As I said above, while for the most part I get why people and blog-bots spam, I don't think I have an adequate understanding as to why someone might post this as comments to this blog:

"Safe, they remonstrate on to be taught that filing lawsuits is not the closer to invoke call to a standstill piracy. As an choosing, it's to entreat something mastery than piracy. Like peace of intellectual of use. It's fully a enormous numbers easier to berating iTunes than to search the Internet with jeopardy of malware and then crappy idiosyncrasy, but if people are expected to make amends for fact of bankroll b turn upside down loads and part of at to against ages, it's not overflowing to work. They even-handed standing by a squat consummation thitherto people beget software and Catch sites that amount to it ridiculously as to plagiarize, and up the quality. If that happens, then there valorous be no stopping piracy. But they're too biting and alarmed of losing. Risks recompense in compensation to be french bewitch‚e!"

Clearly they aren't trying to sell me anything, as there is no product to be purchased. Perhaps it is some political statement about free use of information in the internet age? Or an anti-piracy tirade? Those are the only possible themes I've been able to glean from the above.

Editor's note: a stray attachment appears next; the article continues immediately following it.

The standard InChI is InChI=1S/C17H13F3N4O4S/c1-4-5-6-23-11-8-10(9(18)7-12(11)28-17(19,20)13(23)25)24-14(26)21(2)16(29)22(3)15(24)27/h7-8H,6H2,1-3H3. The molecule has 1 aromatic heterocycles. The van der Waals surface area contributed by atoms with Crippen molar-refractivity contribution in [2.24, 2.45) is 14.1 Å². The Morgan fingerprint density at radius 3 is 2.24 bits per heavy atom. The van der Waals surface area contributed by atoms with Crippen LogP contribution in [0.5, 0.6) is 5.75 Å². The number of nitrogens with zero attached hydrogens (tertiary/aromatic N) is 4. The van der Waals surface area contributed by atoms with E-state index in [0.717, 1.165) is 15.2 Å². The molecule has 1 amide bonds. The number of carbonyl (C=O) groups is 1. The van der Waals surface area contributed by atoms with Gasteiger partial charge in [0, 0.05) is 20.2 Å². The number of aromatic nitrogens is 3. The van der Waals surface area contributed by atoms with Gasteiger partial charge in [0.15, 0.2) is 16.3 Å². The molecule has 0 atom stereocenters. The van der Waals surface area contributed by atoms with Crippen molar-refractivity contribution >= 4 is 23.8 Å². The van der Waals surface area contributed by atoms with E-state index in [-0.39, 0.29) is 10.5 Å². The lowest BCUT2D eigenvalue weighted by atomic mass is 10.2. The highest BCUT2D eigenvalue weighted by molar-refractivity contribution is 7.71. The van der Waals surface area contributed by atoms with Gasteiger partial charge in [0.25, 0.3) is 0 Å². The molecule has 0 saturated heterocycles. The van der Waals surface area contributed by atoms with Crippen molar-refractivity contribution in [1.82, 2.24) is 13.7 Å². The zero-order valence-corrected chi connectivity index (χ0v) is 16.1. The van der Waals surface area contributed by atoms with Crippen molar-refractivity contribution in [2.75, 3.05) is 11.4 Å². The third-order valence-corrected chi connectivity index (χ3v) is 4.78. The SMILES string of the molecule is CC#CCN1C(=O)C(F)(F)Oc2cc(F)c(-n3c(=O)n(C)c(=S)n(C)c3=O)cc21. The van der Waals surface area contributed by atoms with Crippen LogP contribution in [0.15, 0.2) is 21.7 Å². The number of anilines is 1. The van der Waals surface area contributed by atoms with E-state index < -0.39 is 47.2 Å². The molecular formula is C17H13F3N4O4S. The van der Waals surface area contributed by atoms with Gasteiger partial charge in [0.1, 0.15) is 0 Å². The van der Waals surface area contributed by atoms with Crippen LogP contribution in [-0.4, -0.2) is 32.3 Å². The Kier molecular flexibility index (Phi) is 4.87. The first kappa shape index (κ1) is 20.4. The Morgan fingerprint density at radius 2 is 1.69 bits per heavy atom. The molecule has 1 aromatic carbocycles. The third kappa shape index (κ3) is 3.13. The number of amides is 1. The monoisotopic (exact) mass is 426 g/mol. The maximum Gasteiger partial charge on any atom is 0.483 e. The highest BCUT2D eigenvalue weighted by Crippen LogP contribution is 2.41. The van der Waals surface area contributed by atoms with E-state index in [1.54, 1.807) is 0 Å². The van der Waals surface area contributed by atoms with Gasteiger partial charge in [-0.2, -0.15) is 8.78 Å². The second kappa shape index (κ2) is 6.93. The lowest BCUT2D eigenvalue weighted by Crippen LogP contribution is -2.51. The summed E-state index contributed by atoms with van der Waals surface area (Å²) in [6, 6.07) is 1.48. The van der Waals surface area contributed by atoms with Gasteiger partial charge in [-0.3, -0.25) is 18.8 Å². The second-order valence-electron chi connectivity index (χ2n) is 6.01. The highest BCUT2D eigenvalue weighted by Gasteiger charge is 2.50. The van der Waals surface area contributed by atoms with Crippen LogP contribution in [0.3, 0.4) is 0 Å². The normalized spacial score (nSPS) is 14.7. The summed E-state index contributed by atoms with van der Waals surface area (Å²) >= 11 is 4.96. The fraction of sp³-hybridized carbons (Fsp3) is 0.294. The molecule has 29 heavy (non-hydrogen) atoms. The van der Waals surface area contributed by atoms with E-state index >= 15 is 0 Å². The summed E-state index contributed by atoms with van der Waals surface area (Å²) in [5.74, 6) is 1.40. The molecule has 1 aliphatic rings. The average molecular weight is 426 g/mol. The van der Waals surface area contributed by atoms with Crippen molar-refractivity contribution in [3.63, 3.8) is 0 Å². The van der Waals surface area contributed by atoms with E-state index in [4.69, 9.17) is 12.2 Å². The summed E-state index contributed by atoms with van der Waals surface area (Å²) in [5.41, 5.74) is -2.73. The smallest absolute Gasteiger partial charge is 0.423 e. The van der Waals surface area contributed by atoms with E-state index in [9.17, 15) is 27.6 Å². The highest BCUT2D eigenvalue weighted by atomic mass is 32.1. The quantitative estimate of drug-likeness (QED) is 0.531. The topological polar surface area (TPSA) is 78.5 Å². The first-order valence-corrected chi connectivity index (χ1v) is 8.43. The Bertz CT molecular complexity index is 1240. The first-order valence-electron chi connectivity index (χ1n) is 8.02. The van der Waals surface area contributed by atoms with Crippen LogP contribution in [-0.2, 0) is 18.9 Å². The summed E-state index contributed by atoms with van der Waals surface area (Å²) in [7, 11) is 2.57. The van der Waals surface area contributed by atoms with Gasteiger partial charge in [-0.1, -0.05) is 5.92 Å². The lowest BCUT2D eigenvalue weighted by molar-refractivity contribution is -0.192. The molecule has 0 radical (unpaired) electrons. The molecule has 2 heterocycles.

Perhaps it is a teenager in Thailand experimenting with Google-translator with disasterous results (maybe they are asking to be my friend in some convulated Thai form of nomenclature?). In any case, I love the idea of "berating I-Tunes"; I've actually done the same thing but mainly when a song has become stuck in my head but has somehow ended up in the chasm of my computer and I-Tunes can't seem to find it. I also like the idea of "squat consummation", though it also creates a disgusting image in my head of two people.... well best to leave it there.

The lesson for the day: The internet is a very interesting, but sometimes greatly confusing, place.

And if anyone wants to come out and let me know that this is actually from them, I'll buy them a Guatemalan beer of their choosing (which isn't saying much as they'll only have about 2 choices).